‘Preach Out’ beats out prejudice
by Katherine E.M. DeLine
I was raised in a staunchly Catholic family. Our friends were Catholic, my school was Catholic, even my dentist was Catholic. My life growing up was filled with things like morning prayers on the way to school, writing reports on the saints for my religion classes, family rosaries beneath the crucifix and pictures of our Lady and the Holy Father, and eating Sunday dinner with our parish priest.
I had virtually no contact with Christians outside the Catholic Church. Whenever someone would say they were Methodist or Lutheran I would picture cold, proud looking ministers preaching fire and brimstone to their congregations, and when someone would say they were Baptist I would think of a fiery minister preaching to shouts of “Amen brother!” and the Gospel Choir in the background starting up choruses of Amazing Grace.
No surprise, therefore, that when I heard that there was to be a “Preach Out” on campus featuring two Protestant ministers along with Father Michael, I was not inclined to go. What could I learn from them, I thought? I’m Catholic, they’re Protestant. End of discussion. (I had heard of “Ecumenism”, of course, but I always regarded it as something priests need to be concerned with, not I.)
As the date came closer the subject came up often in conversation, and I heard various views on it (both positive and negative). Several students expressed reservations about the appropriateness of having Protestants preaching on a Catholic campus. This attitude fit in with my own initial feelings, and I resolved not to go.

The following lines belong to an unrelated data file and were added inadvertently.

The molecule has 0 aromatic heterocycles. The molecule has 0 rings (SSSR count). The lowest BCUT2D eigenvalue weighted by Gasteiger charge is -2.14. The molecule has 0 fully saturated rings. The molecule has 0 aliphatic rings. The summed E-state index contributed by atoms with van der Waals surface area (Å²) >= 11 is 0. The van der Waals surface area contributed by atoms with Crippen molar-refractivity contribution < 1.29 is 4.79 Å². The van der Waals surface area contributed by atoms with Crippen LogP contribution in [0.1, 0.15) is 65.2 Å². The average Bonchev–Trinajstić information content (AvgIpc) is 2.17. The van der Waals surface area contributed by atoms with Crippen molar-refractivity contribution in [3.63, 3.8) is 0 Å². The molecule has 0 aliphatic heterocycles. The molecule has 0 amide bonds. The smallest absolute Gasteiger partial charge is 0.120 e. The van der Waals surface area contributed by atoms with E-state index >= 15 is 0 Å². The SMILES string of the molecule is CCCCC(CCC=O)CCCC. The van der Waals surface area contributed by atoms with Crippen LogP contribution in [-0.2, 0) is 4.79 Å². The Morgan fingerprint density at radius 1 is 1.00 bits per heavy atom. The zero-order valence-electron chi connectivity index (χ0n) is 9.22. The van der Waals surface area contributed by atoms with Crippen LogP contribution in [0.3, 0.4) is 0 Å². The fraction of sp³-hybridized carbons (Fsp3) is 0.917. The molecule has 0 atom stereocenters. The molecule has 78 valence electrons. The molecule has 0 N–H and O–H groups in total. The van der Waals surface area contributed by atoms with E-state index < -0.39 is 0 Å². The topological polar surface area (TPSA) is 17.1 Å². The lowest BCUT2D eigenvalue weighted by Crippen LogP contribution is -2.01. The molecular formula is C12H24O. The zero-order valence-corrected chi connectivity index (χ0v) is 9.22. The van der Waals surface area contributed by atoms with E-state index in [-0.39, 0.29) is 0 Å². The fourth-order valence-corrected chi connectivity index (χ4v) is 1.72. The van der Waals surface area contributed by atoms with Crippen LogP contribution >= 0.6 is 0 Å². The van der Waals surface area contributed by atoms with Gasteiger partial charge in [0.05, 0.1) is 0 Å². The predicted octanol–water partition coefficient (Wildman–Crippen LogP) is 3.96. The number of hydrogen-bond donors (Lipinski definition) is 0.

But when the night arrived I realized I had to go. I had to go for the precise reason that I did not want to go. I realized I had been forming opinions based on somebody else’s critique, rather than on my own experience. I did not even know what they were going to say, so what right did I have to object?
When the night arrived I headed over to Christ the King Chapel, late. I walked in just as Marcus Grodi had introduced the first speaker (a Methodist). He spoke, followed by a Baptist minister, and finally Fr. Michael. Their message was passionate, moving and very clear. It was a call for us to become more closely united with Jesus; to make Him our personal Savior. They bore beautiful witness to the power of Christ in their own lives and of the work He had done in and through them. They shared with the whole assembly their deep love of God, and in so doing shattered all my prejudicial illusions about their faith.
There I was, realizing that not only was their faith real, it was greater than my own. What was all my proud attachment to Catholic Culture worth, I thought, unless I too have true faith in Christ ?
These Protestants opened my eyes to the beauty of faith, and to how much I can learn from a true follower of the Messiah. At the same time I recognized how a deepened faith in Christ increases my understanding of and devotion to the Church, and enriches my experience of the Sacraments. Without knowing it, those Protestant ministers (and Fr. Michael) helped me gain a greater appreciation of the gifts of the Church.
I now have a different view of Ecumenism. Prejudice and misunderstanding no longer cloud my perception of our brothers in Christ. I do not pretend to know much about Protestantism, but having learned at least something, I can say I will celebrate the similarities we share, while I appreciate the differences.
The differences are important, and we can only pray to Mary and the saints that someday all our “separated bretheren” will share in the fulness of our Faith. But, until then, we can and should have “communio” with these brothers.
Thank you, Fr. Mike, for inviting these ministers to our University, for your leadership, and for your words of wisdom.
Katherine DeLine is a sophomore in Humanities and Catholic Culture.